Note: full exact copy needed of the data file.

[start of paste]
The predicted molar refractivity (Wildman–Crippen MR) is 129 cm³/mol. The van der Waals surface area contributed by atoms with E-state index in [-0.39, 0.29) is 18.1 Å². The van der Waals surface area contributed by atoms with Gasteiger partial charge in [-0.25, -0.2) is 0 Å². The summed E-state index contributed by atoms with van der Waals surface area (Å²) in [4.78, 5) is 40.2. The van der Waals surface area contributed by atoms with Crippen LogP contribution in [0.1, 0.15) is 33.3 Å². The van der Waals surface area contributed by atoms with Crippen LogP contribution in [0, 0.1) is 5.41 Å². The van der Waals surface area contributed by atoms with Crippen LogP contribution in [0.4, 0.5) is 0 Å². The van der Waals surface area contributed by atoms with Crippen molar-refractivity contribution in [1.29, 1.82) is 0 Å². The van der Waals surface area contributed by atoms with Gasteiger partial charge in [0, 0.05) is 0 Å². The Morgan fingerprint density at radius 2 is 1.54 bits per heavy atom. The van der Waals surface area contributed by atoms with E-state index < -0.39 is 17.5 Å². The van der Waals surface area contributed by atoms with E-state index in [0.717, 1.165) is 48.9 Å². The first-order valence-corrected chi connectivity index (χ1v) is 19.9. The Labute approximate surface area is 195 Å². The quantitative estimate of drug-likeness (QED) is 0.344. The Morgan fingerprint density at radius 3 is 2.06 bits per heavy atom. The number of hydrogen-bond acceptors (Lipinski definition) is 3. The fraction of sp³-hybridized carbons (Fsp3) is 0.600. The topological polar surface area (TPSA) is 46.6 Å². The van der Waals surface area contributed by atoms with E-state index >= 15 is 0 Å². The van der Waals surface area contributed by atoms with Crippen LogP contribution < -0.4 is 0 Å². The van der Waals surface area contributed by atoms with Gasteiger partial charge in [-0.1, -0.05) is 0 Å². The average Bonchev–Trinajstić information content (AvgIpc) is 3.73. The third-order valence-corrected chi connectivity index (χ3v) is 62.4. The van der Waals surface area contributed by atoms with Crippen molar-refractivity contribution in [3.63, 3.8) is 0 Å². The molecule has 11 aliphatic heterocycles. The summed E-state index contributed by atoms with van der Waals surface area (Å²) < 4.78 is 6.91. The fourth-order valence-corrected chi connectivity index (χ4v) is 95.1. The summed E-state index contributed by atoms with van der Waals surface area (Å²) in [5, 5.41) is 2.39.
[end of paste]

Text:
The predicted molar refractivity (Wildman–Crippen MR) is 129 cm³/mol. The van der Waals surface area contributed by atoms with E-state index in [-0.39, 0.29) is 18.1 Å². The van der Waals surface area contributed by atoms with Gasteiger partial charge in [-0.25, -0.2) is 0 Å². The summed E-state index contributed by atoms with van der Waals surface area (Å²) in [4.78, 5) is 40.2. The van der Waals surface area contributed by atoms with Crippen LogP contribution in [0.1, 0.15) is 33.3 Å². The van der Waals surface area contributed by atoms with Crippen LogP contribution in [0, 0.1) is 5.41 Å². The van der Waals surface area contributed by atoms with Crippen LogP contribution in [0.4, 0.5) is 0 Å². The van der Waals surface area contributed by atoms with Crippen molar-refractivity contribution in [1.29, 1.82) is 0 Å². The van der Waals surface area contributed by atoms with Gasteiger partial charge in [0, 0.05) is 0 Å². The Morgan fingerprint density at radius 2 is 1.54 bits per heavy atom. The van der Waals surface area contributed by atoms with E-state index < -0.39 is 17.5 Å². The van der Waals surface area contributed by atoms with E-state index in [0.717, 1.165) is 48.9 Å². The first-order valence-corrected chi connectivity index (χ1v) is 19.9. The Labute approximate surface area is 195 Å². The quantitative estimate of drug-likeness (QED) is 0.344. The Morgan fingerprint density at radius 3 is 2.06 bits per heavy atom. The number of hydrogen-bond acceptors (Lipinski definition) is 3. The fraction of sp³-hybridized carbons (Fsp3) is 0.600. The topological polar surface area (TPSA) is 46.6 Å². The van der Waals surface area contributed by atoms with E-state index >= 15 is 0 Å². The van der Waals surface area contributed by atoms with Crippen LogP contribution < -0.4 is 0 Å². The van der Waals surface area contributed by atoms with Gasteiger partial charge in [-0.1, -0.05) is 0 Å². The average Bonchev–Trinajstić information content (AvgIpc) is 3.73. The third-order valence-corrected chi connectivity index (χ3v) is 62.4. The van der Waals surface area contributed by atoms with Crippen molar-refractivity contribution in [3.63, 3.8) is 0 Å². The molecule has 11 aliphatic heterocycles. The summed E-state index contributed by atoms with van der Waals surface area (Å²) < 4.78 is 6.91. The fourth-order valence-corrected chi connectivity index (χ4v) is 95.1. The summed E-state index contributed by atoms with van der Waals surface area (Å²) in [5, 5.41) is 2.39.